Exclusive: Alexei Navalny Urges Biden to Stand Up to Putin

Alexei Navalny is the leader of Russia’s opposition movement. He has now returned home to Moscow after recovering from an almost fatal poisoning attempt. He was taken into custody upon his return to Moscow and sentenced.

In an exchange of letters with TIME over the last few months from Russia’s Penal Colony No. 2 he discussed his thoughts on prison life and future plans for the opposition movements, as well as the diplomatic impasse between Russia and the U.S. These are extracts from his letters that he responded to TIME journalist’s questions. These letters have been edited to improve clarity.
[time-brightcove not-tgx=”true”]

TIME: Where are you at the moment? How are prison conditions for you?

Inside a prison. I think that’s the most precise description of my reality. My unit has 13 men. Only one of these men is allowed to talk with me. All others can only speak in single words. Yes, no. Most of them remain silent because they don’t want the wrong word to slip. There are video cameras all around, and the guards rarely talk to me unless I am recording it.

All windows of my barracks have been covered. Literally. It is made of white paper. With white paper. It’s the only barrack with covered windows, and everyone understands that it’s to stop me from seeing what happens outside. Sometimes I get the sense I’m living inside a shoebox.

I was subject to a strange psychological method. At a distance approximately five feet, two convicts followed you around. All day. From lights on through lights out. From the barracks to the outside. In the common room, the bathroom, and the toilet. They don’t say anything, don’t even look at you. They don’t answer if you scream or try to shoo them away. But they don’t leave.

Physically, you are stronger and it only takes a few days for one to stop hitting the other to make them leave. They would see exactly what they want: You throw yourself at anyone who’s just passing by. However, I am aware that they do not follow me out of a desire to. They are forced to. This makes it a good training ground for endurance.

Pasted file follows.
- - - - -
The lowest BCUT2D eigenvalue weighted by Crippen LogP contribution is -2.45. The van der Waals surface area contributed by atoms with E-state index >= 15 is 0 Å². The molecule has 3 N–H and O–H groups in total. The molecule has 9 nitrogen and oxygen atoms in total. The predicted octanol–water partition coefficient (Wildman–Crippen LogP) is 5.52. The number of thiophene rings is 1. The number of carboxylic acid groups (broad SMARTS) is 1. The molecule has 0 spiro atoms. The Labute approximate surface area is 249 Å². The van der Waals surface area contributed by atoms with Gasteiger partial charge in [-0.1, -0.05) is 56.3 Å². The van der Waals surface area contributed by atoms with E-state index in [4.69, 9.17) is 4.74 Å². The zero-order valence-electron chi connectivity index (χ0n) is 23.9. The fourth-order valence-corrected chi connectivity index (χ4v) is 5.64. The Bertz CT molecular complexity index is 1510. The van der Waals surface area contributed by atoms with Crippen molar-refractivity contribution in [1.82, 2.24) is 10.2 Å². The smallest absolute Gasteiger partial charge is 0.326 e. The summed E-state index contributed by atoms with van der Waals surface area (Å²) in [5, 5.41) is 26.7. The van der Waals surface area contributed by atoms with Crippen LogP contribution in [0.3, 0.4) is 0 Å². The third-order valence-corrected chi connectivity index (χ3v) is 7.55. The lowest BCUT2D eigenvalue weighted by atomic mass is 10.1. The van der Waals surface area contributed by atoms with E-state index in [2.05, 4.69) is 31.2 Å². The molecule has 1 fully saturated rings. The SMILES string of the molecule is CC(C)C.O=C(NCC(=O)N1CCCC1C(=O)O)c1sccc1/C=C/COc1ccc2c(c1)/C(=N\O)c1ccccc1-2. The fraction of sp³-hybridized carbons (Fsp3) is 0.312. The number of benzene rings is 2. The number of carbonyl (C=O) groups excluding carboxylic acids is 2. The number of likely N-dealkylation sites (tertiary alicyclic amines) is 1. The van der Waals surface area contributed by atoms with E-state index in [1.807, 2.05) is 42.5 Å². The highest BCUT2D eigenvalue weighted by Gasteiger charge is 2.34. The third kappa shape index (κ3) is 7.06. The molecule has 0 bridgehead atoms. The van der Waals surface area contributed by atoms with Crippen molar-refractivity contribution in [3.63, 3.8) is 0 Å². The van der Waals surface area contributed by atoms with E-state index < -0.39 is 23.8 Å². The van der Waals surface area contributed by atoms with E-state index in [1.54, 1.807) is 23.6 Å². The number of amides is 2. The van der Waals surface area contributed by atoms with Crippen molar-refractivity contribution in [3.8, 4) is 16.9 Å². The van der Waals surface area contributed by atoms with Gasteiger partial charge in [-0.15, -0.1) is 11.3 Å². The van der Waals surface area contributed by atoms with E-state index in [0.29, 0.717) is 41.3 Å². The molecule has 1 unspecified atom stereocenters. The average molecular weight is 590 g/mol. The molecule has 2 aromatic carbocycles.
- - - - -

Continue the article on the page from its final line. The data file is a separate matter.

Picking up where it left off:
Without a doubt, even the simplest decisions about my life here get made in the Kremlin, and the important ones—like whether to allow the doctors in—by Putin himself.

Neil Jamieson Illustration, TIME

Russia is preparing for a military attack on Ukraine over the past months. You are going to be evaluating the current negotiations and the wider conflict between Russia and the U.S. over Ukraine, NATO and European security in the future.

Time and again the West falls into Putin’s elementary traps. He issues some insane, laughable demands, like these latest ones, about how he and Biden need to sit down in a smoke-filled room and decide the fate of Europe like we’re back in 1944. And if the U.S. doesn’t agree, he’ll ‘pull something.’

Instead of ignoring this nonsense, the U.S. accepts Putin’s agenda and runs to organize some kind of meetings. Just like a frightened schoolboy who’s been bullied by an upperclassman. Then they declare: “If you pull something, then we’ll impose harsh sanctions.” That’s exactly what Putin needs, because it follows that, if he does not attack Ukraine, then there won’t be any sanctions. There’ll just be the carrot, and no stick.

With that, the combination is complete: Putin doesn’t need to worry about the sanctions that were nearly imposed on his cronies. They were first canceled by the Biden Administration, who convinced Congress to abandon them. Since they promised Putin a carrot, it’s not the time for sanctions.

This two-move combination is simple and intuitive. But it just takes my breath away to watch how Putin pulls this on the American establishment again and again: threaten to escalate—negotiate—pull back; threaten to escalate—negotiate—pull back. Watching this, I get the sense that it’s not U.S. foreign policy, but that short story by O. Henry, about the sneaky crook (Putin) tricking the village simpleton who thinks he’s so smart (the U.S. State Department).

Some very powerful officials, including Angela Merkel, visited you in Berlin while you were still recovering from the poisoning. Was there anything you took away from these conversations?

Angela Merkel’s knowledge about Russia in general was astonishing to me. You’d expect that level of understanding of the situation from someone who does not just take an interest in Russia but lives there.

It just so happened, that I met Merkel while in Berlin and also the people who helped to create the [governing] coalition. Olaf Scholz was the former Minister of Finance and is currently the Chancellor. Annalena Bock, her Green Party colleagues; she was elected Minister for Foreign Affairs. The head of the [Free Democratic Party]Christian Lindner was the Finance Minister when he joined the coalition.